Freedom (Gas) isn’t Free

(Molecules of freedom! – Promoted by Colorado Pols)

In a bizarre literary crime, an official Department of Energy news release is touting exports of liquefied fracked gas (LNG) as “molecules of freedom.”

The U.S. Ministry of Truth is peddling long-term fossil fuel contracts as “freedom.”

This super-cooled fossil fuel is one of several last ditch hopes for an over-leveraged fracked gas industry deep in over-supply, debt, and declining prices.

Of course, pushing our petroleum products to oversea users, shipping “Freedom Gas” to Asia and Europe, would not happen apart from the rest of the energy market, or be exempt from climate reality. Which is to say, Freedom Gas isn’t free.

Shipping fracked LNG to foreign markets will likely raise the cost for U.S. consumers. Back when markets mattered to conservatives, this is when they might remind us that such is just “Economics 101.”

Nor is fracked gas, and expanding fossil fuel infrastructure, and locking in twenty-year fracked gas contracts good for the climate, or even a good investment. Scientists mostly agree that we must act with unprecedented urgency to get off fossil fuels as quickly as possible. That any and all delay merely postpones and increases the cost and burden that will be paid.

In other words, with “Freedom Gas” Americans would pay more now AND pay more later. Which is to say the administration’s claim is just a bleat of hot air. And its a real stinker.

12 Community Comments, Facebook Comments

  1. mamajama55 says:

    Does this have a local angle? That is, is it related to the bizarre scheme to plunder the Piceance basin and build a pipeline to Jordan Cove in Oregon, thence overseas?

    Sounds like there are some slick salesmen double talking to push this project before people have time to look closely at it. 

    I wonder which shill came up with "molecules of freedom".And what the conversation was to approve it.

  2. PKolbenschlag says:

    It's a sugar plum dream, plundering the Piceance, as Pembina' s priority is pushing Canadian gas, also abundant, also "land locked," also uneconomical without some subsidized life-line from eager lobbyists-cum-regulators. So in that last sense, it's connected, indicative of where this administration is at; but not directly.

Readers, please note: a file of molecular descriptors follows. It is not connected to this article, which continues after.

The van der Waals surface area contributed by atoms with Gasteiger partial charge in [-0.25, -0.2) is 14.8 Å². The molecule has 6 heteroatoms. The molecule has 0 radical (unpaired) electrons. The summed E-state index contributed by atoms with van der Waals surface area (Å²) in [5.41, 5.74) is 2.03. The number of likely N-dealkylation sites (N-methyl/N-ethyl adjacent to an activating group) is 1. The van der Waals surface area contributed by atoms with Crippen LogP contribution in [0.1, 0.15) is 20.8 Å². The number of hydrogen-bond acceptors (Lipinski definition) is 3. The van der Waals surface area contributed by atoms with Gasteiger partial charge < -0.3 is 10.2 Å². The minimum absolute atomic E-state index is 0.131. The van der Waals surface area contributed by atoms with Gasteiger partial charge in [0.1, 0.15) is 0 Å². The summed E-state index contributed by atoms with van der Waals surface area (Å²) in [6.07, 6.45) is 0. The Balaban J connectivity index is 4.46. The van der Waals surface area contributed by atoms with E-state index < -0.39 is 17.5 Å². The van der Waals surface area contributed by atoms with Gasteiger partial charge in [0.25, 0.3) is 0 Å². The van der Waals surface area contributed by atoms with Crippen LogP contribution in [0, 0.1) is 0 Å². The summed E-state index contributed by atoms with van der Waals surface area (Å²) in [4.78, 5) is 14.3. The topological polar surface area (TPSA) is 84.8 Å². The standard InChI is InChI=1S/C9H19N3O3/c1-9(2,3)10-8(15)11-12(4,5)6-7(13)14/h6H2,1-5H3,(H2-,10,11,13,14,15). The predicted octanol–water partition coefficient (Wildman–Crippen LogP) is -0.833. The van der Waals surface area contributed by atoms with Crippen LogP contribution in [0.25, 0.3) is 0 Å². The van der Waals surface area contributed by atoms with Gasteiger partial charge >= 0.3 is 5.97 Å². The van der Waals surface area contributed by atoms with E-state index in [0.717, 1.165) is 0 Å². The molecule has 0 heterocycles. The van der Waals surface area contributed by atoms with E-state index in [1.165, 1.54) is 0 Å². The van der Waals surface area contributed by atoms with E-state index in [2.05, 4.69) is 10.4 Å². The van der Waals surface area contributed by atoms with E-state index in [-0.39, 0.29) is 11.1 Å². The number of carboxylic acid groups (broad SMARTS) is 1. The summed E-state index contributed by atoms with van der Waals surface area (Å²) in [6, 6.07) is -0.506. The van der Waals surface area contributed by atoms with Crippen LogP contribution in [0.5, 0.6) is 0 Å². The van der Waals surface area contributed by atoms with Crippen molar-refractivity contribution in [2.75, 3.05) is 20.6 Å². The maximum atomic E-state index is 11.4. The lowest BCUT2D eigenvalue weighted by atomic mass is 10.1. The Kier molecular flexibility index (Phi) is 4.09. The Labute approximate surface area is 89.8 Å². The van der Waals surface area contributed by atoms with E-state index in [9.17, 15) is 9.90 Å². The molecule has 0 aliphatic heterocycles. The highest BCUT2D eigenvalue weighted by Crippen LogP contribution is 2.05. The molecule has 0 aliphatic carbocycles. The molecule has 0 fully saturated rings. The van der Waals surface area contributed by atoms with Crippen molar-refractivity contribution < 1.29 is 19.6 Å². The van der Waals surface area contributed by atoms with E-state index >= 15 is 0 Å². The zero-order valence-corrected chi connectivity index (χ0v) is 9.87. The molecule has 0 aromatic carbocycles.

3. Diogenesdemar says:

    Funny thing about science . . . 

    . . . while ‘Merica tries to peddle its denial and poison, the rest of the science-studying world is rapidly moving to “Winds of Freedom” and “Photons of Freedom” . . .

    . . . maybe folks in those shithole countries will be interested in some discounted MAGAwear instead??!

    ”. . . and the truth shall set you free.”

    . . . Same as it ever was, same as it ever was . . .

  4. SMH! Can I dream that this was made up by some rebellious PR person?

  5. MichaelBowman says:

    Are they getting this Freedumb gas from consuming the lard-drenched, left-over Freedumb fries from their last patriot mission?!?

  6. Conserv. Head Banger says:

    No doubt that the push towards renewables is gaining momentum world-wide. A new example: last month down in Atlanta, the CEO of big energy conglomerate Southern Co. learned that the board plans to link his pay to further cuts in greenhouse gases.

    At the same time, many of our allies, particularly in Western Europe, are dependent on natural gas imports from Russia, which Russia uses for diplomatic leverage. If LNG exports from North America can help with such situations, as allies do their own transitions, then I'm OK with it.

    (Disclosure: I heat my house with natural gas and passive solar. My electricity comes from wind. Summer cooling comes from ceiling and floor fans, not air conditioning.)